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27 January 2014, 08:21
Portsmouth-based Royal Navy minehunter HMS Brocklesby leaves the city today (Monday 27 January) for a four-month NATO mission in the Mediterranean.
She will be working as part of a multinational maritime force called the Standing NATO Mine Counter Measures Group 2 (SNMCMG2).
The Royal Navy is at the forefront of mine countermeasures capability worldwide and this deployment offers Brocklesby's crew of 44 the opportunity to demonstrate and hone those skills further working alongside NATO allies.
Ships from allied nations operate together throughout the year defending sea routes from the threat of underwater mines and carrying out joint training exercises.
Minehunter crews rotate around various ships. HMS Brocklesby's current crew spent a busy six months aboard HMS Atherstone in the Gulf last year.
HMS Brocklesby's Commanding Officer, Lieutenant Commander Ben Vickery, said:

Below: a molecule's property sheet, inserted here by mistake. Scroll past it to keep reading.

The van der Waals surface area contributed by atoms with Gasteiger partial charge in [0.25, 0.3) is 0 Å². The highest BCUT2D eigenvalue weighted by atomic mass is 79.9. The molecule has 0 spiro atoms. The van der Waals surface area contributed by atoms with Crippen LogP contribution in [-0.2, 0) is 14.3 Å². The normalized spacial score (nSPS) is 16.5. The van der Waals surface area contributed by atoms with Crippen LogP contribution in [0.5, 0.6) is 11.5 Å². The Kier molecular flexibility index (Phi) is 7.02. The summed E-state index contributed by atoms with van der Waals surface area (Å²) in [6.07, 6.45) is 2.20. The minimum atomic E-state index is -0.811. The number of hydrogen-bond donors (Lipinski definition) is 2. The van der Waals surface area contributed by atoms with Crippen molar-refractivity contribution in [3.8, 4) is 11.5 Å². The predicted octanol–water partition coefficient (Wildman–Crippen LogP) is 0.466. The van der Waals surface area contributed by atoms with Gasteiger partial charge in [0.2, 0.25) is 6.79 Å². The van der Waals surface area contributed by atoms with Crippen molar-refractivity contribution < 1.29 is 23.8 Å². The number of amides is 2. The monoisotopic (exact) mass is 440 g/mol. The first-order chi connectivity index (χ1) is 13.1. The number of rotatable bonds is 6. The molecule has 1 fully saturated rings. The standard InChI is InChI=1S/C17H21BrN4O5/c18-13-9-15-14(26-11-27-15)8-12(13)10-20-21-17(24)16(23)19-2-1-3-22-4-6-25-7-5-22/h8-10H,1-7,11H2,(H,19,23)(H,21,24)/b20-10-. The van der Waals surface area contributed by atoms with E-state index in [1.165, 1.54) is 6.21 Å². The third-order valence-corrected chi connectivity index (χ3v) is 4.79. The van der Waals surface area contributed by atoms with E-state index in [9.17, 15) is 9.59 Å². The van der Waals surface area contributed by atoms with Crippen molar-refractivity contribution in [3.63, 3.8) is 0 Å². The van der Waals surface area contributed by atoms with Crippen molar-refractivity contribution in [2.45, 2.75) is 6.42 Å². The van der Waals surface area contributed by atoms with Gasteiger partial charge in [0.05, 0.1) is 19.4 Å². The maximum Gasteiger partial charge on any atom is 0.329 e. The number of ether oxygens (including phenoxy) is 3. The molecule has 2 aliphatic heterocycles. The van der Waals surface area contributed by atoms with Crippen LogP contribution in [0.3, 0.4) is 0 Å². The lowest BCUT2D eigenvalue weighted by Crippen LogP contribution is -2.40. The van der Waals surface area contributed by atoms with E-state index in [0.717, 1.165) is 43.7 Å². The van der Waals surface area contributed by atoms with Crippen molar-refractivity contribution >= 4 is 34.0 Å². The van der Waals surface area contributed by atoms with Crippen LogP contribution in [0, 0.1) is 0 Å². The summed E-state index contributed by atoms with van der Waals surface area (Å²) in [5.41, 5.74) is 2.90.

"My crew had a successful Gulf deployment in 2013 as part of the permanently deployed UK Mine Countermeasures (MCM) Force, and we are very much looking forward to deploying to the Mediterranean and the opportunity to showcase the Royal Navy's MCM capability and our ability to work effectively with our NATO partners."
The crew has been put through their paces by the Naval training team and are ready to deploy, Able Seaman Diver Ben Gaskell, aged 23, said:
"Having only recently joined Brocklesby, my first ship, it has been brilliant to put all my training immediately into practice and learn from my ship mates - I've been doing lots of diving and underwater bomb disposal. Now I am really looking forward to deploying and doing the job for real."
Brocklesby is one of eight Hunt-class minehunters of the Royal Navy's 2nd Mine Counter-Measures Squadron, which specialises in finding mines in deep seas.
She will take over from Faslane-based HMS Penzance.
HMS Brocklesby is expected to pass the Round Tower at approximately 11.10am.